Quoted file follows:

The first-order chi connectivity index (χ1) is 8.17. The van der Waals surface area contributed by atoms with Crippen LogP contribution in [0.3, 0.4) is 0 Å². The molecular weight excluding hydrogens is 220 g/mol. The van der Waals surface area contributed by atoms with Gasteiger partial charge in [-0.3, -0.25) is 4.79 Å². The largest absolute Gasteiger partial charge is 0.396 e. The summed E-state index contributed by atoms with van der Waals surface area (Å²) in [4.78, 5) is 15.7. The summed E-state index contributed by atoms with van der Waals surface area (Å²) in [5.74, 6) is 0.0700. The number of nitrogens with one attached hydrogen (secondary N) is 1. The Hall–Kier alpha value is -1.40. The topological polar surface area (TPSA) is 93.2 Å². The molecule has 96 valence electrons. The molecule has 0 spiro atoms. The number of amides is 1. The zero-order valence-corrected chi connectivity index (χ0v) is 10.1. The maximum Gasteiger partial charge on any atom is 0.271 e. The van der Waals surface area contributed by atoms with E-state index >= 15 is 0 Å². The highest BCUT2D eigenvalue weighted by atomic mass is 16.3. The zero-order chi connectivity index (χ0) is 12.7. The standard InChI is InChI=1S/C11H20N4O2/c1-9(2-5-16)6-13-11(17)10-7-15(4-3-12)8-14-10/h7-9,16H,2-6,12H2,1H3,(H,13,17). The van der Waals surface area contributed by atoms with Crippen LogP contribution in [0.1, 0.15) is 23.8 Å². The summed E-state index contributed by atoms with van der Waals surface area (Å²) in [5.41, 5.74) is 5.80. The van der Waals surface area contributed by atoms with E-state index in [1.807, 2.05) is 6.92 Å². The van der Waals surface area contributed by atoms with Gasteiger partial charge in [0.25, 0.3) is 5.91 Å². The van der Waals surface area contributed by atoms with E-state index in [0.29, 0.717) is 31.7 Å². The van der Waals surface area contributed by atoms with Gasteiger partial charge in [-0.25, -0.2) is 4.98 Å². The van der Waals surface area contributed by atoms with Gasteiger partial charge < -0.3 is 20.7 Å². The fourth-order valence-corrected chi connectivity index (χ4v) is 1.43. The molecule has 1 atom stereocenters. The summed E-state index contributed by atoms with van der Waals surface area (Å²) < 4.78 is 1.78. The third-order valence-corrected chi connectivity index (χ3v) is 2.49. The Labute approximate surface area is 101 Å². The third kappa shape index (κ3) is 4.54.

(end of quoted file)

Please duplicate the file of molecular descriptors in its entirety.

The first-order chi connectivity index (χ1) is 8.17. The van der Waals surface area contributed by atoms with Crippen LogP contribution in [0.3, 0.4) is 0 Å². The molecular weight excluding hydrogens is 220 g/mol. The van der Waals surface area contributed by atoms with Gasteiger partial charge in [-0.3, -0.25) is 4.79 Å². The largest absolute Gasteiger partial charge is 0.396 e. The summed E-state index contributed by atoms with van der Waals surface area (Å²) in [4.78, 5) is 15.7. The summed E-state index contributed by atoms with van der Waals surface area (Å²) in [5.74, 6) is 0.0700. The number of nitrogens with one attached hydrogen (secondary N) is 1. The Hall–Kier alpha value is -1.40. The topological polar surface area (TPSA) is 93.2 Å². The molecule has 96 valence electrons. The molecule has 0 spiro atoms. The number of amides is 1. The zero-order valence-corrected chi connectivity index (χ0v) is 10.1. The maximum Gasteiger partial charge on any atom is 0.271 e. The van der Waals surface area contributed by atoms with E-state index >= 15 is 0 Å². The highest BCUT2D eigenvalue weighted by atomic mass is 16.3. The zero-order chi connectivity index (χ0) is 12.7. The standard InChI is InChI=1S/C11H20N4O2/c1-9(2-5-16)6-13-11(17)10-7-15(4-3-12)8-14-10/h7-9,16H,2-6,12H2,1H3,(H,13,17). The van der Waals surface area contributed by atoms with Crippen LogP contribution in [0.1, 0.15) is 23.8 Å². The summed E-state index contributed by atoms with van der Waals surface area (Å²) in [5.41, 5.74) is 5.80. The van der Waals surface area contributed by atoms with E-state index in [1.807, 2.05) is 6.92 Å². The van der Waals surface area contributed by atoms with Gasteiger partial charge in [0.25, 0.3) is 5.91 Å². The van der Waals surface area contributed by atoms with E-state index in [0.29, 0.717) is 31.7 Å². The van der Waals surface area contributed by atoms with Gasteiger partial charge in [-0.25, -0.2) is 4.98 Å². The van der Waals surface area contributed by atoms with Gasteiger partial charge < -0.3 is 20.7 Å². The fourth-order valence-corrected chi connectivity index (χ4v) is 1.43. The molecule has 1 atom stereocenters. The summed E-state index contributed by atoms with van der Waals surface area (Å²) < 4.78 is 1.78. The third-order valence-corrected chi connectivity index (χ3v) is 2.49. The Labute approximate surface area is 101 Å². The third kappa shape index (κ3) is 4.54.